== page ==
Genetic code must come from God. The Creator has endowed humans, plants, and animals with a vast database of characteristics. For instance, bookish people tend to meet in college and produce bookish children. Bookish children may forego outdoor play because of allergies. By reading they become superior students. “You should go to college, young man!” So these bookish young adults go to college, meet, marry, and have intelligent but allergic children. Not all allergic children are bred at college, but the gene is concentrated through the higher education system.


The amount of genetic code in a human is greater than all the books in the Yale University library. Therefore it is no wonder than so many different types of people, so many talents can come from a group of people.


Another great puzzle for evolution is race. How can someone account for the very distinctive races of the world?


If you are interested in the deceptions of modern science about evolution, buy the latest issue of “The American Spectator” magazine, which you can find in a bookstore. Several articles are outstanding.


The Genetic Code in the Desert

For two years I tried to grow a Minnesota garden in the desert. Slowly I began to realize that the neglected cacti were flourishing while the pampered roses were biting the dust. My concept of watering was far too feeble for the plants I selected and I underestimated the power of the desert sun in the summer. (We warn visitors who swim with us in the summer. Day One is “I can take it!” Day Two is “Do you have a t-shirt I can wear in the pool? My shoulders are roasted red.”)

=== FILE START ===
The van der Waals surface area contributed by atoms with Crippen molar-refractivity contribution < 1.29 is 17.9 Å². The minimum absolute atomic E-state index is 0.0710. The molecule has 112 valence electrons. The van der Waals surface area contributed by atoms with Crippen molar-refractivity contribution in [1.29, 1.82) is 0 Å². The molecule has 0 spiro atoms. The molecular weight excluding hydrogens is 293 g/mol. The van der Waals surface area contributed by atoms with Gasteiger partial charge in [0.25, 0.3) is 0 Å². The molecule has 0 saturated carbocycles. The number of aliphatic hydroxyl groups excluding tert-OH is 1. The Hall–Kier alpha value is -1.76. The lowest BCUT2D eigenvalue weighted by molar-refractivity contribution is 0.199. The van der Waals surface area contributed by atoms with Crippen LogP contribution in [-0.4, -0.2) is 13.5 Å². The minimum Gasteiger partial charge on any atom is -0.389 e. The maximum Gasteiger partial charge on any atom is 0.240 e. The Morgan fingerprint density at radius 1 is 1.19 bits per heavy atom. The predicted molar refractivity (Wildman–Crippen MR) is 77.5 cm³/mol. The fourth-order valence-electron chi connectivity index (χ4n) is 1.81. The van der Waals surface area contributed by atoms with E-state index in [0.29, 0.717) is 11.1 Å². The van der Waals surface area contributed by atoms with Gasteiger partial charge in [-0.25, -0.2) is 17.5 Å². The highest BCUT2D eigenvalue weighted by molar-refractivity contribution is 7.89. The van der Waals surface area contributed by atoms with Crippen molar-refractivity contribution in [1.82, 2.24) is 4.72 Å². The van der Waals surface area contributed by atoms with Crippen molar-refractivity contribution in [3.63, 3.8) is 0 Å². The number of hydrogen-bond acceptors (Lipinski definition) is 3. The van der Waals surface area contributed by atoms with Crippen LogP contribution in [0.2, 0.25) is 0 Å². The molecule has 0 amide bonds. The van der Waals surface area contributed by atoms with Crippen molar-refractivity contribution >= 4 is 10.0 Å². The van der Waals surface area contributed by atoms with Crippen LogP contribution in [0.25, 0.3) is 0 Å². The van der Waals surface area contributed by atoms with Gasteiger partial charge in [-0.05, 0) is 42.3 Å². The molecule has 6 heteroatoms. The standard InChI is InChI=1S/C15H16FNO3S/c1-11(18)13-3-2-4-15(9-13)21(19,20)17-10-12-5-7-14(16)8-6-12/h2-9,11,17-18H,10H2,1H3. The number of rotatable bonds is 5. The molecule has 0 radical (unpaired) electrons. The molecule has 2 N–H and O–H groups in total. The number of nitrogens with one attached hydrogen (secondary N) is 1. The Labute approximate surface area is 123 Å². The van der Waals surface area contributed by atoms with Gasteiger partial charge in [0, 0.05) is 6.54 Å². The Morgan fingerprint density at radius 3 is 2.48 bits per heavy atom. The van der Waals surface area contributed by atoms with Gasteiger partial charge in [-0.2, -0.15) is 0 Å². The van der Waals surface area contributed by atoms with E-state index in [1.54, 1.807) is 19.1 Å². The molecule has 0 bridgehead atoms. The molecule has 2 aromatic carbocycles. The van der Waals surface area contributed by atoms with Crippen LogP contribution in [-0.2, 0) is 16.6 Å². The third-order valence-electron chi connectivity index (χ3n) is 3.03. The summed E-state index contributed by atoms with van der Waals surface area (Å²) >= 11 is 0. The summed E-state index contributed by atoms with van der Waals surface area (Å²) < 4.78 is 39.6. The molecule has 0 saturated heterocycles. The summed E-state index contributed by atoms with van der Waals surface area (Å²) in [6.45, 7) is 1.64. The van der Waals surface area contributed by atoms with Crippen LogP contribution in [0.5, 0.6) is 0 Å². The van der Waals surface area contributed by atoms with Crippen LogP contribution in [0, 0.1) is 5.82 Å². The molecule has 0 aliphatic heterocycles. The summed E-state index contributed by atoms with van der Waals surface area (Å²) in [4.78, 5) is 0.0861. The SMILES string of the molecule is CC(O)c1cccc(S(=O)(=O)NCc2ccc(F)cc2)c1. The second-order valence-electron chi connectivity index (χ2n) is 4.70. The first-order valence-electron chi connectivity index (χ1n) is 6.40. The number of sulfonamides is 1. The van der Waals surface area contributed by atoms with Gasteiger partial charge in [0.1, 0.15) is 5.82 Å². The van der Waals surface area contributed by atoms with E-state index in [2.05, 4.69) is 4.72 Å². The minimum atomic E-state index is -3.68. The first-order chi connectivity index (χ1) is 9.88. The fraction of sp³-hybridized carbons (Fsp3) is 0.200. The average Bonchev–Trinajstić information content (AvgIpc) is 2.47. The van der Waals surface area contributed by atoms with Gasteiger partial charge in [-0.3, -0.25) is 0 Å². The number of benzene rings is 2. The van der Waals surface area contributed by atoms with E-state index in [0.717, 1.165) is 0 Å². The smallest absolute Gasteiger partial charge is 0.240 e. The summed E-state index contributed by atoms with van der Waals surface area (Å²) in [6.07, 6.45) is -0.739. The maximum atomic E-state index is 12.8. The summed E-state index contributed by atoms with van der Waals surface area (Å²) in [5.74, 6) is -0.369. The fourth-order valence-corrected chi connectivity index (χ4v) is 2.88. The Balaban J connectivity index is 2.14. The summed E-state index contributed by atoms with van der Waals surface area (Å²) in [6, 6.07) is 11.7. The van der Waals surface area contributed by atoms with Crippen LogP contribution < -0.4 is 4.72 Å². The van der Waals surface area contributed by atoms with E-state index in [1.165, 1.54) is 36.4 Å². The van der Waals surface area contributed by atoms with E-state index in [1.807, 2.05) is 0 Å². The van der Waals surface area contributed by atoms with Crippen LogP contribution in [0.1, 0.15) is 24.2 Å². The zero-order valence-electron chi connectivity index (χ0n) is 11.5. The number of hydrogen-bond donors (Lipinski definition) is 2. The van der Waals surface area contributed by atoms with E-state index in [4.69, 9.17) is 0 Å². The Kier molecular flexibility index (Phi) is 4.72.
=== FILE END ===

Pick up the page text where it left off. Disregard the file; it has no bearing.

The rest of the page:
My recent plant purchases are all desert varieties. The mesquite, saguaro, and paloverde will survive with almost no water or care. Nevertheless, each tree gets its own bubbler. Then they can be watered easily once a month. If a cactus is watered too much, it dies. If it gets a generous amount of water, the roots fail to stretch through the soil.


An Arizona native asked me about how little I watered in the Midwest. Whatever we have, we take for granted. I never realized that soil could be completely devoid of water. My first response to tree watering in Phoenix was this, “No one waters trees.”

We value what we do not have. Compared to any other city, Phoenix has the highest ownership of boats per capita. How can that be? Since we are surrounded by desert, Phoenix residents cannot wait to run off with their boats and stick them in the nearest lake. Tempe (Arizona State and the airport are in Tempe) even flooded a vast area to create its own lake.


I am plotting to building another fountain, a birdbath precisely. Birds love food but they love moving water even more. My unfeeling wife says, “But we have a waterfall.” However, she does not relish having birds bath in the waterfall feeding the pool. I would like to sit on the patio, turn on a small waterfall/birdbath, and watch the birds cavort in the water.


More Surprises

I keep trying to grow flowers and plants, to see which varieties enjoy my reckless style of gardening. I dump out whole packages of seed on the soil, never worrying about the consequences. I follow General George Patton’s advice, “Never take counsel of your fears.” Perhaps that is why my garden often looks like a battlefield.